US Senator Rick Scott (R-Fl) has floored legislation that would prohibit using federal tax dollars to purchase at home COVID-19 tests manufactured by certain states, namely China.
The Department of Health and Human Services (HHS) announced that it would purchase $600 million in COVID-19 tests earlier this year “ to Bolster US Manufacturing of COVID-19 Tests”. However, at least $86.4 million will go to companies operating in China.
Additionally, Senator Scott’s team alleges that at least one company receiving funds is a fully-owned Chinese company—and likely at “the mercy of the Chinese Communist Party.”
In early November, Scott and Congresswoman Diana Harshbarger (R-TN) sent a letter to Health and Human Services Secretary Xavier Becerra urging him and the Biden administration to stop financing companies or subsidiaries of companies headquartered in Communist China.
“Every U.S. tax dollar spent must be carefully scrutinized, and it is our expectation that the Biden administration ensures that not a single dollar of taxpayer funding is used to purchase COVID-19 tests manufactured in Communist China or produced by a Chinese company,” reads the letter.
Recently, an outbreak of pneumonia or a similar respiratory illness has appeared in China, prompting some to call for travel restrictions to and from the country.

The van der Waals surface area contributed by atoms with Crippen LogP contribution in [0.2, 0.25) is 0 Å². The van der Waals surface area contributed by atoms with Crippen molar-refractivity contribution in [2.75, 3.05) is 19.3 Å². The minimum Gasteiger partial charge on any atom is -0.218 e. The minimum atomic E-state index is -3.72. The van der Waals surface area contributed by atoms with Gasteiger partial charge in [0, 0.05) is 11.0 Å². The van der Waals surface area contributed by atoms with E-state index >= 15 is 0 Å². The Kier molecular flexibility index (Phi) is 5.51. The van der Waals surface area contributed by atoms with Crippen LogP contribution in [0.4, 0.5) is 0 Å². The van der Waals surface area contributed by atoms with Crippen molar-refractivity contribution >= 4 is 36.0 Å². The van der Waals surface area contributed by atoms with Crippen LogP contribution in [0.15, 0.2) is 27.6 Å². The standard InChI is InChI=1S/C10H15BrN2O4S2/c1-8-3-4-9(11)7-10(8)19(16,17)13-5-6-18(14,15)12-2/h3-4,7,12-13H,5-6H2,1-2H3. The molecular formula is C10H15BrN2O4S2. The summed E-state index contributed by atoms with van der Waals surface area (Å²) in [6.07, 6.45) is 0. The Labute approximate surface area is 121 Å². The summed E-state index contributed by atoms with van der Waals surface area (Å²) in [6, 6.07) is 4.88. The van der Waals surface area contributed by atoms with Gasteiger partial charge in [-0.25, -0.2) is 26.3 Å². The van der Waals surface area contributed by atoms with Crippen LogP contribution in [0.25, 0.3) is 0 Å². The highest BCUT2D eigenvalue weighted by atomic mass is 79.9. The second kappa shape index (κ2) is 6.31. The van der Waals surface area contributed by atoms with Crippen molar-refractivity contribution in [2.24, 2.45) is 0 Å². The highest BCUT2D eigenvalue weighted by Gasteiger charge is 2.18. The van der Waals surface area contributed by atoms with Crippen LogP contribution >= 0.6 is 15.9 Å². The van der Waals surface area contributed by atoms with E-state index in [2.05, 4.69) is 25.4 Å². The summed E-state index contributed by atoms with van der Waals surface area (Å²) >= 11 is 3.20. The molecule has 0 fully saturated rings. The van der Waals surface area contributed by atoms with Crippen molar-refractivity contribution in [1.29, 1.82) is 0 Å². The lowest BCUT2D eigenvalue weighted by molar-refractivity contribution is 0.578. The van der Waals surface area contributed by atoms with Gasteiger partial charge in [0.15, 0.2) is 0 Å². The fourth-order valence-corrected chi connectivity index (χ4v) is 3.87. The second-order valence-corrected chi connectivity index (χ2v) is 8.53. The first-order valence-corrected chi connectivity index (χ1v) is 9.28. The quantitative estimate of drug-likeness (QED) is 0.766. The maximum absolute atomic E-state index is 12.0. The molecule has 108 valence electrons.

According to The Floridian’s Grayson Bakich, the World Health Organization (WHO) suggested this may not be a new disease but rather a hard-hitting surge in common respiratory infections such as "walking pneumonia.”
Rubio led a group of bipartisan lawmakers in urging the Biden administration to reduce the U.S.’s reliance on China for minerals that are used on critical technologies.
The lawmakers warn that “China controls nearly 100 percent of the end-to-end supply chain, and is actively seeking to maintain and increase its control of these resources around the globe.”
A study by the Carnegie Endowment for International Peace suggests democratic countries have enough critical minerals to meet clean energy targets for 2030, despite current reliance on China.